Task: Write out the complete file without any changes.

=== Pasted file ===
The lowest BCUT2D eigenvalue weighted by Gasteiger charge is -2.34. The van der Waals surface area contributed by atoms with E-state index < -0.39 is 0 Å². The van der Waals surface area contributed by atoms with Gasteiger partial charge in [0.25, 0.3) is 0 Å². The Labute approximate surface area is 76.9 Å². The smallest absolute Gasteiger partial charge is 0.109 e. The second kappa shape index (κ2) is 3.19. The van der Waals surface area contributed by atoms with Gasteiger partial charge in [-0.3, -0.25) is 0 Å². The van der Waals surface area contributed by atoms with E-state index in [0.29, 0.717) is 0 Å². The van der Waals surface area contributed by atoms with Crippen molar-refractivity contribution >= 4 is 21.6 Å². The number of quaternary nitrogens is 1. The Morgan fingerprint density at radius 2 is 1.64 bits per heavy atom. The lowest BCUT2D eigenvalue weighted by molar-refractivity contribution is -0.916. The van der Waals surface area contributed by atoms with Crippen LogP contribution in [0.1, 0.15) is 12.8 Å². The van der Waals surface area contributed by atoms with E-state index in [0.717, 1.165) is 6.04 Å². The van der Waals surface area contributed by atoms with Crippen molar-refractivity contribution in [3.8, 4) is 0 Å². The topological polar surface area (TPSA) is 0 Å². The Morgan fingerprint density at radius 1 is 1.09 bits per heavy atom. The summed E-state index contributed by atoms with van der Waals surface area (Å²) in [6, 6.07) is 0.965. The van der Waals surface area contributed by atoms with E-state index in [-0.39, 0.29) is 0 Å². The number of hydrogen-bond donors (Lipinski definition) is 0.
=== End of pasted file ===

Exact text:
The lowest BCUT2D eigenvalue weighted by Gasteiger charge is -2.34. The van der Waals surface area contributed by atoms with E-state index < -0.39 is 0 Å². The van der Waals surface area contributed by atoms with Gasteiger partial charge in [0.25, 0.3) is 0 Å². The Labute approximate surface area is 76.9 Å². The smallest absolute Gasteiger partial charge is 0.109 e. The second kappa shape index (κ2) is 3.19. The van der Waals surface area contributed by atoms with Gasteiger partial charge in [-0.3, -0.25) is 0 Å². The van der Waals surface area contributed by atoms with E-state index in [0.29, 0.717) is 0 Å². The van der Waals surface area contributed by atoms with Crippen molar-refractivity contribution >= 4 is 21.6 Å². The number of quaternary nitrogens is 1. The Morgan fingerprint density at radius 2 is 1.64 bits per heavy atom. The lowest BCUT2D eigenvalue weighted by molar-refractivity contribution is -0.916. The van der Waals surface area contributed by atoms with Crippen LogP contribution in [0.1, 0.15) is 12.8 Å². The van der Waals surface area contributed by atoms with E-state index in [0.717, 1.165) is 6.04 Å². The van der Waals surface area contributed by atoms with Crippen molar-refractivity contribution in [3.8, 4) is 0 Å². The topological polar surface area (TPSA) is 0 Å². The Morgan fingerprint density at radius 1 is 1.09 bits per heavy atom. The summed E-state index contributed by atoms with van der Waals surface area (Å²) in [6, 6.07) is 0.965. The van der Waals surface area contributed by atoms with E-state index in [-0.39, 0.29) is 0 Å². The number of hydrogen-bond donors (Lipinski definition) is 0.